One university's key to R&D – the right senator
Like most public universities, Mississippi State wants to help improve the state economy – the nation's poorest.Skip to next paragraph
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But unlike most schools, MSU is getting $37.2 million this year in special help from Congress to get the job done.
It's a magnet for money – call it pulled "pork" – that few schools can rival. By comparison, North Carolina State University, which serves a population four times larger, got $500,000 this year.
The $37.2 million speaks to the school's efforts in research and development and in industrial outreach. But it also signals MSU's political connections in obtaining federal earmarks – money for pet projects that lawmakers add anonymously to spending bills. It's a trend that's growing prodigiously in academia.
"Ten years ago, earmarks in academia were viewed as dirty pool, but now it's just a different approach to the federal government fostering academic research," says MSU's Marty Wiseman, director of the John C. Stennis Institute of Government.
Here at MSU's center campus in Starkville, where gleaming research labs rise from the old cotton fields, earlier earmarks have helped the school create a plant-nursery robot and a furniture science program that developed a way to turn soft woods into hard woods.
Today, federal funds will aid MSU efforts to net cyber criminals, master the collection of cotton motes, and improve on a 35-mpg hybrid car developed by the university.
"The return we're getting on federal [earmarks] is very high," says MSU's Colin Scanes, vice president for research and economic development."It's affecting economic development in Mississippi and the Southeast, and it's delivering what the agencies want us to deliver."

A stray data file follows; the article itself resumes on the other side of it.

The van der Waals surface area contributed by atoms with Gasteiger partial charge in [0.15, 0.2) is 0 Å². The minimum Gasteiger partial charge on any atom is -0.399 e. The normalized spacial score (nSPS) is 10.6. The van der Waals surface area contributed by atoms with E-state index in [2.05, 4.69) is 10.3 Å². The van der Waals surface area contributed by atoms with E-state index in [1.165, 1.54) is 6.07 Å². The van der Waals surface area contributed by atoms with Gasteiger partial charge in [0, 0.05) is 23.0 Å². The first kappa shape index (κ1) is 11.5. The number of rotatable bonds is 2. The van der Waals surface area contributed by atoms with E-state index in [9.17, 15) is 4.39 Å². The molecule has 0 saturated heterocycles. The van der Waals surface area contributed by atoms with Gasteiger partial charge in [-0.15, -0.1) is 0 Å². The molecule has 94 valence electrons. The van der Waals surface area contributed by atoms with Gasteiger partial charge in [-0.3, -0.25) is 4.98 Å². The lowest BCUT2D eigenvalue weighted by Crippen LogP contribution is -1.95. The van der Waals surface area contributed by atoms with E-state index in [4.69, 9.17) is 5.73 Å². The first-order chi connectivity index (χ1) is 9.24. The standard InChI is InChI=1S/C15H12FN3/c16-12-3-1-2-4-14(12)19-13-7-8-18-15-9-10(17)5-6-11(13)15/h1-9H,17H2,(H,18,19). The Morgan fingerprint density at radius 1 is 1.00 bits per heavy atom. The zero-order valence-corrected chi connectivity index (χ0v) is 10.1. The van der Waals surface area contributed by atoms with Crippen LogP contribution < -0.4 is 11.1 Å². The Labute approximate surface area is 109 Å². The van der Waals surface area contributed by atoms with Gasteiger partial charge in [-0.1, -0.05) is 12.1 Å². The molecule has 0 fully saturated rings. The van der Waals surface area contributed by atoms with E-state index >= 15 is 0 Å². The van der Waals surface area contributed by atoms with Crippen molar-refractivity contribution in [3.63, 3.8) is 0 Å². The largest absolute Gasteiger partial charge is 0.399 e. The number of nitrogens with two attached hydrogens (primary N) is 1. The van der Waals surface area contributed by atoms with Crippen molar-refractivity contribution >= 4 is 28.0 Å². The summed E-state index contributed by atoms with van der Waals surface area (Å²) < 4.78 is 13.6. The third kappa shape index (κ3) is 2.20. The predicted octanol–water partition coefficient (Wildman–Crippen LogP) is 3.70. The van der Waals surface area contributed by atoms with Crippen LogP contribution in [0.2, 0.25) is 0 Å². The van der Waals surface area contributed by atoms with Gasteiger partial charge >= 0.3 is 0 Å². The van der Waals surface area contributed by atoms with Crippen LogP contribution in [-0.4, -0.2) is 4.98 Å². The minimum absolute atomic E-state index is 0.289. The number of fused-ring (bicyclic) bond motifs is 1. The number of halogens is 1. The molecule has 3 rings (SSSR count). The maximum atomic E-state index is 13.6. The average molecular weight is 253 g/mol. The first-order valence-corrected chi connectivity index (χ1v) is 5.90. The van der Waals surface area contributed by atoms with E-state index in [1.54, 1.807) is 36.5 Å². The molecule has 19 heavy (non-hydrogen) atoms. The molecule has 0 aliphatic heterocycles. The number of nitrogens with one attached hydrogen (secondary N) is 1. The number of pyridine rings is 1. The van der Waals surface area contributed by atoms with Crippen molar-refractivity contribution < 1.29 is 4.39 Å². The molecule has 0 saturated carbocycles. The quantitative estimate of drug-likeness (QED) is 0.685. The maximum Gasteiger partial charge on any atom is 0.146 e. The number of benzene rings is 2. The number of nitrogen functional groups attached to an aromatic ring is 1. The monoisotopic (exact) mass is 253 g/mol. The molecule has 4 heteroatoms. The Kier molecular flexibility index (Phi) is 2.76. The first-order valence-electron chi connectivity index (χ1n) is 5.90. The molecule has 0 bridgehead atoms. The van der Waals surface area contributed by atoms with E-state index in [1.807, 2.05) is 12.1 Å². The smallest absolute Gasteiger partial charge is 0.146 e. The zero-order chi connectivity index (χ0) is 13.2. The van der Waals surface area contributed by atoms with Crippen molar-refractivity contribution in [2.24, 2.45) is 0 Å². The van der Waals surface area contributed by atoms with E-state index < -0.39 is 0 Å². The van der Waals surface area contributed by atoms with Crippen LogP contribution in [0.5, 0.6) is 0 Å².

It's a delivery made possible in part by the patronage of Sen. Thad Cochran (R) of Mississippi. Funding for MSU got a boost when Senator Cochran got promoted. In fiscal year 2005, when Sen. Ted Stevens (R) of Alaska was chairman of the committee, MSU received $19.8 million in congressional earmarks. In fiscal year 2006, when Cochran became appropriations chair, it received $37.2 million in earmarks.
Cochran defends the practice, asserting that elected representatives often have more insight than a bureaucracy into what's best for the state – and the country. "The primary consideration [for earmarks] is whether or not the request, or funding, is in the public interest, ... and whether it provides quality of life or economic prospects for our future – and 'our' meaning the United States," says the former Eagle Scout who made Time magazine's list of 10 Best senators this year for his work securing funds for hurricane Katrina relief.
Though earmarks are created anonymously, Mississippians know how the money flows: There's the Thad Cochran National Warmwater Aquaculture Center at MSU's Stoneville campus, where scientists study, among other things, how to eliminate the off-taste of cultivated catfish.
There's also the Thad Cochran Research, Technology and Economic Development Park here and, at his alma mater, the University of Mississippi in Oxford, the Thad Cochran Research Center, where scientists are looking for ways to use medicinal plants as cash crops.
Critics say that kind of patronage can aid a lawmaker's reelection efforts – on the federal dime. "Universities have long mastered the whole vanity game of naming rights [for new campus facilities], and in recent years they've added politicians who, unlike philanthropic donors giving their own money, are the Thad Cochrans of the world giving someone else's money," says Ron Utt, a budget expert at the Heritage Foundation, a conservative think tank in Washington.
But MSU doesn't rely just on the kindness of political friends. It relies on its skilled government liaison, salaried lobbyist Marty Fuller. Mr. Fuller, his friends say, is a prototypical Southern storyteller, cut from the same cloth as Tennessee Williams. He's equally at home at the farm as at a tony Georgetown eatery, they say.